Here are a few observations on the convening and what it signals for education innovation: Continue reading
School instability is one of the biggest educational issues facing youth who experience crises like homelessness, foster care placement, or incarceration. These youth often miss school frequently and switch schools repeatedly, and, subsequently, they face diminished long-term academic outcomes.
There are a number of things that schools and districts can do to facilitate attendance and consistency for students whose educations are severely disrupted — things like rerouting school buses, sharing data across agencies, implementing wraparound services, and utilizing competency-based education — but few truly solve the physical challenge of getting students to and from school every day.
Until now. RISE High will have several physical sites, an online learning system, and a mobile resource center. Students will have the option to attend any one of the school’s physical or virtual sites, helping ensure students can access the day’s lessons and/or tutoring regardless of where they may be. The physical sites will be co-located with service providers, and the mobile unit will be equipped with hygiene products, cell phone chargers, and Internet access to solve some of the basic — and often overlooked — challenges these students face.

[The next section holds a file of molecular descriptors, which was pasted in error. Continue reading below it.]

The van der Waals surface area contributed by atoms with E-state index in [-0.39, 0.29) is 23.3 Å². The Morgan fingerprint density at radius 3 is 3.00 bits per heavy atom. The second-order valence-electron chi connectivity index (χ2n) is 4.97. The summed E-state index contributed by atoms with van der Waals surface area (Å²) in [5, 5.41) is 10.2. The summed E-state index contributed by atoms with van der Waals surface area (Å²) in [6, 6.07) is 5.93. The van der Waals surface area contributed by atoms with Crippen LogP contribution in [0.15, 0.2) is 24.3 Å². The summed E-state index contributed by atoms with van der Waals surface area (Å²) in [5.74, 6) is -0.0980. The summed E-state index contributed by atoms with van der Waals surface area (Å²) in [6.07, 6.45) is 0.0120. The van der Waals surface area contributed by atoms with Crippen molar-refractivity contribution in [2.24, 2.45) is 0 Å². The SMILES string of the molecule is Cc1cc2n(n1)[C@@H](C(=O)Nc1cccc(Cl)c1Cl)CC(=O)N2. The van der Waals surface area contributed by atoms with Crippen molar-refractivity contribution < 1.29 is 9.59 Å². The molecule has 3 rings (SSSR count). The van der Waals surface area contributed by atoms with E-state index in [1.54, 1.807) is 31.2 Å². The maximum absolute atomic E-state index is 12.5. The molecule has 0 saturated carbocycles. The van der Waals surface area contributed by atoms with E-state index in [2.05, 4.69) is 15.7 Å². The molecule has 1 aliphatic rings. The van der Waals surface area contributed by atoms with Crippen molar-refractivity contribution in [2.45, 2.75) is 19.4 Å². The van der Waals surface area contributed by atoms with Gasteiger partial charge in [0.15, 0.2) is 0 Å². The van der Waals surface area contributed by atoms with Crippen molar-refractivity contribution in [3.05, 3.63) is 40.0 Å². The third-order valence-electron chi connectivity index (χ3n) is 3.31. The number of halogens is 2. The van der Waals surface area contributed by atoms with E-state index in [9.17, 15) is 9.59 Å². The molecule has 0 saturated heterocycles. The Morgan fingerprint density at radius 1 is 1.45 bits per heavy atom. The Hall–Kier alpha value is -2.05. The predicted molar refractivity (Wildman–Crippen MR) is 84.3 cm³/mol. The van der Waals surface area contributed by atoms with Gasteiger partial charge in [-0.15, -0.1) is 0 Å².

But RISE High will do more for these students than just meet them where they are physically. Because it is one school, it eliminates many of the common barriers that highly transient students face. Students will be able to maintain consistent enrollment in a single school but attend multiple sites—rather than un-enroll and re-enroll in a new school with each move. Students will not risk losing credits due to course incompatibility between schools or districts. Instead, RISE High will provide each student with a personalized learning plan and allow them to earn credit upon mastery of a unit. This type of competency-based learning can be powerful for students whose life circumstances make it challenging to regularly attend a traditional school with seat-time requirements. And students will have a single record of their coursework rather than a complicated file cobbled together by many schools over time, which can help facilitate high school graduation and postsecondary enrollment.
RISE High has incredible potential to increase the continuity and consistency of the school experiences of youth whose educations have been severely disrupted. With greater consistency comes greater educational success, and, ultimately, more promising life outcomes.